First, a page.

Orin S. Kramer
Thursday, January 21st, 2010
Everyone seems to know the current path of federal fiscal policy is a deathtrap over the long term. What’s peculiar is the relative inattention to the balance sheets of state and local governments.
Hidden behind accounting fictions, the politically unspeakable reality is that public employee pension systems are under-funded by more than $2 trillion. Add more than $1 trillion in unfunded health-care benefits for retired public employees, and state governments face protracted structural deficits ranging from challenging to insurmountable.
Unfunded promises are the equivalent of government debt. The burden of promises made by state governments to their employees — effectively an invisible wealth transfer from future taxpayers to current and prospective public-sector employees — amounts to about one quarter of U.S. gross domestic product. The strength and durability of the current economic recovery are unknowable; that state and local governments, which employ one in nine workers, will be a drag on that recovery is certain.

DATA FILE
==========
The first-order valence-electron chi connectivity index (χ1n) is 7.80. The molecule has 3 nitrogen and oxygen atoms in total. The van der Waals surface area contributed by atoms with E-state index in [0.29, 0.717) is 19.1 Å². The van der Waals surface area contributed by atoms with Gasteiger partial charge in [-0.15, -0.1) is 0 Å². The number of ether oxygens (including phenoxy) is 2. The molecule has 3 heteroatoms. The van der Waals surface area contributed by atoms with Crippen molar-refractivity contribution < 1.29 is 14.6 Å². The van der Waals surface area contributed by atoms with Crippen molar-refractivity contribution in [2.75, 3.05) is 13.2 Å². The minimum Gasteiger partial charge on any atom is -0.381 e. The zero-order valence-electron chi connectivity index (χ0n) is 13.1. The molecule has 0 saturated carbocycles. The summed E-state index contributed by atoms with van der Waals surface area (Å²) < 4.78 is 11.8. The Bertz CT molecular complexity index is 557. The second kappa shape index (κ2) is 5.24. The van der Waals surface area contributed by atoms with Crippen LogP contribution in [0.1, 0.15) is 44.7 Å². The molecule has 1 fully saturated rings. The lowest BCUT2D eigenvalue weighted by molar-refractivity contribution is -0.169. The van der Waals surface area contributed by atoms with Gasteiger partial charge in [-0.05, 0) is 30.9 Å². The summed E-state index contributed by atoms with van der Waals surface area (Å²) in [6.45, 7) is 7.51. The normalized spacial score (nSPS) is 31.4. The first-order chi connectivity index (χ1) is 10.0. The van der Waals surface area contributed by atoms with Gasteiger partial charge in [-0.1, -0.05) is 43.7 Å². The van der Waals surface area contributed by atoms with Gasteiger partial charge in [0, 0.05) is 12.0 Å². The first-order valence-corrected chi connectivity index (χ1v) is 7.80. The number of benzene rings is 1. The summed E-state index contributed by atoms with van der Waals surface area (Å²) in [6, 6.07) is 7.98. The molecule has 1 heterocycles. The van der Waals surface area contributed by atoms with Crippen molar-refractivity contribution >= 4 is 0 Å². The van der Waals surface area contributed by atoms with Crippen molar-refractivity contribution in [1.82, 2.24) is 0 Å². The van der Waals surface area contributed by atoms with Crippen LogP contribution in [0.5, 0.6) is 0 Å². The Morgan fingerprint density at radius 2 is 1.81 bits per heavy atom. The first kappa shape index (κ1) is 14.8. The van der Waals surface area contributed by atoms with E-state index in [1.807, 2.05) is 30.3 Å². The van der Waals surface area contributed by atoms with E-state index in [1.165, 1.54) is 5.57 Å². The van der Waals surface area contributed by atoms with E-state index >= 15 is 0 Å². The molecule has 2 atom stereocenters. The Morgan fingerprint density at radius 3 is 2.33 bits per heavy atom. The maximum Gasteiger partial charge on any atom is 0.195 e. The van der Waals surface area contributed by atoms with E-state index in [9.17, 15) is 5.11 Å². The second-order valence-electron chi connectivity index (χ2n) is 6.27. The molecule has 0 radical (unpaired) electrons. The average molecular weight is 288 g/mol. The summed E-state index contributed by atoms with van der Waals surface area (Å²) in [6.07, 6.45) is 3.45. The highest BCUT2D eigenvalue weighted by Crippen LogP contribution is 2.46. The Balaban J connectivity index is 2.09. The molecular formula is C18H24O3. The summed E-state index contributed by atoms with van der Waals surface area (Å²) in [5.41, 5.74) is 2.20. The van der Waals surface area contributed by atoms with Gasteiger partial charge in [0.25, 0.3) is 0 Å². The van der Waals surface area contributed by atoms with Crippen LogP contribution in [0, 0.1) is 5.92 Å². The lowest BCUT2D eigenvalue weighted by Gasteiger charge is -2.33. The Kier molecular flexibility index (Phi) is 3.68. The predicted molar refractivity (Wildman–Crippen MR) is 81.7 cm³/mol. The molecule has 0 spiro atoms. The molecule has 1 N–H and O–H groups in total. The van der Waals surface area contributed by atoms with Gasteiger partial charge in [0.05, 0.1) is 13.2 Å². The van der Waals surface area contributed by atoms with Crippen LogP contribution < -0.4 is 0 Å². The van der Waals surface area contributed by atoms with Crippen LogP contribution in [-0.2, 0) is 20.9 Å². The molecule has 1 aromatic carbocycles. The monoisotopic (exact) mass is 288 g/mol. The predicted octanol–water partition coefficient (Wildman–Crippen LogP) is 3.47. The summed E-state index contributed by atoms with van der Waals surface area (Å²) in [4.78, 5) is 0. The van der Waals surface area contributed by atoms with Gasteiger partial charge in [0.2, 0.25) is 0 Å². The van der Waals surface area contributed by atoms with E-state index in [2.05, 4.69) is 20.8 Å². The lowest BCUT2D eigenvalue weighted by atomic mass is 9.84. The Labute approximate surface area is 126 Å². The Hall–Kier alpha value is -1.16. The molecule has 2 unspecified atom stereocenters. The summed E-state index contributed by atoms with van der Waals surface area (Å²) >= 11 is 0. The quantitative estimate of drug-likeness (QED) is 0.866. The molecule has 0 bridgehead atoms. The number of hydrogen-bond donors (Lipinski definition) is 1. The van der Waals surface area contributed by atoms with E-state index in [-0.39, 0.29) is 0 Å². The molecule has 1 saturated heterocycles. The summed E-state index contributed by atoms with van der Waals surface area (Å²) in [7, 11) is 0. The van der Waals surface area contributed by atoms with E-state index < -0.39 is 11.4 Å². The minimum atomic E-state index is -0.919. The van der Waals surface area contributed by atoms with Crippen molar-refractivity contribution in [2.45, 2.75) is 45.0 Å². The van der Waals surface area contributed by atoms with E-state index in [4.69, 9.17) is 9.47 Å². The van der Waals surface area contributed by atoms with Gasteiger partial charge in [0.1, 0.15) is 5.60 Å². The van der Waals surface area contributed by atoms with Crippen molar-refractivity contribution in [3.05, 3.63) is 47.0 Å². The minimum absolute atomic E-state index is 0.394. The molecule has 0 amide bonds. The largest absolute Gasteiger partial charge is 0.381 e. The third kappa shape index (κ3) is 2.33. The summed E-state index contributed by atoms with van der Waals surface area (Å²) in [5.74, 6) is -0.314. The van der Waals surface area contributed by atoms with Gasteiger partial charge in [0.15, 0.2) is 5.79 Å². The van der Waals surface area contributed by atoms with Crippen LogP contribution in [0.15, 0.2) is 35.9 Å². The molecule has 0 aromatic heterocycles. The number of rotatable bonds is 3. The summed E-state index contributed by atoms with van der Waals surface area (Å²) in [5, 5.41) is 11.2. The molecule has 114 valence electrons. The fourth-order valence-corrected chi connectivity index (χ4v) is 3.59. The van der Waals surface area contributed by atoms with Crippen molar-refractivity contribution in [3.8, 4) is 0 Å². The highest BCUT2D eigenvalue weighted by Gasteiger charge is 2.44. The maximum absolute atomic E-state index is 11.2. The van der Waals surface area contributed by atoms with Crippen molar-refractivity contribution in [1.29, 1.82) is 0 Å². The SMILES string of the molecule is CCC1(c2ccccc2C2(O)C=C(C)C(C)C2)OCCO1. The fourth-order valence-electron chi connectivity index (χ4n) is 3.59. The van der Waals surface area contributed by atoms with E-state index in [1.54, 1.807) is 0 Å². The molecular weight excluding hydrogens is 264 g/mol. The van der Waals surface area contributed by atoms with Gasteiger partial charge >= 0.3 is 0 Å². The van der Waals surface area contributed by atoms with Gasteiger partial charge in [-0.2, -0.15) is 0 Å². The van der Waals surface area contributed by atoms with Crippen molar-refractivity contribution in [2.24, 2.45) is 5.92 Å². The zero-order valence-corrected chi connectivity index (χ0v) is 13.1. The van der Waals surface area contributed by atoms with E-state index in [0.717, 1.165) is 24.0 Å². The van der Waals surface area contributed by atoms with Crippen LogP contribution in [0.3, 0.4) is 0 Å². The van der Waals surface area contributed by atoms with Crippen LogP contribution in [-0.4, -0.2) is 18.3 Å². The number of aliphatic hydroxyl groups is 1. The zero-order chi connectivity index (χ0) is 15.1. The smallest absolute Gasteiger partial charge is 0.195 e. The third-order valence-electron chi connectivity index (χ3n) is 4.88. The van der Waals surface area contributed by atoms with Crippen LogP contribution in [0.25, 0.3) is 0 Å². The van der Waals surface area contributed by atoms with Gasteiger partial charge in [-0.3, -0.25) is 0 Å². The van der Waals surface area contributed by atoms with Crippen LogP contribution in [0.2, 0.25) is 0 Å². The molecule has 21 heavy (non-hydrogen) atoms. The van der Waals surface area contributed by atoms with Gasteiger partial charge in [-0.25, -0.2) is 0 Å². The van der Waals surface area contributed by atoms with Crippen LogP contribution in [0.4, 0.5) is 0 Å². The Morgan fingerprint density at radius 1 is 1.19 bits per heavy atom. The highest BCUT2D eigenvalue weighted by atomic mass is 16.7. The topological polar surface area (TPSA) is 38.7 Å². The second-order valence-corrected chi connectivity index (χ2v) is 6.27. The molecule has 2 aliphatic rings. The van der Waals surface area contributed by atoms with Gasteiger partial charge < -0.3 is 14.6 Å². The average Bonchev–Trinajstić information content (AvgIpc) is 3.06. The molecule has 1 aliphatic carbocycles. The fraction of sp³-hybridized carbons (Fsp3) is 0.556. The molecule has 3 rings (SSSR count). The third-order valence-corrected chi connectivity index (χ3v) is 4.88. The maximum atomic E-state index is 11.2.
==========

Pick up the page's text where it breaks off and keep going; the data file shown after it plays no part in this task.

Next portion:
Ultimately, mathematically unsustainable trends must reverse. As with New York City in the late 1970s, eventually the federal government may get involved in redefining the services state and local governments provide, the benefits paid to public employees and the burdens on taxpayers. States cannot kick the can down the road ad infinitum.
“When the people find they can vote themselves money, that will herald the end of the republic.” – Fall Of The Republic – Buy the DVD here
This article was posted: Thursday, January 21, 2010 at 5:09 am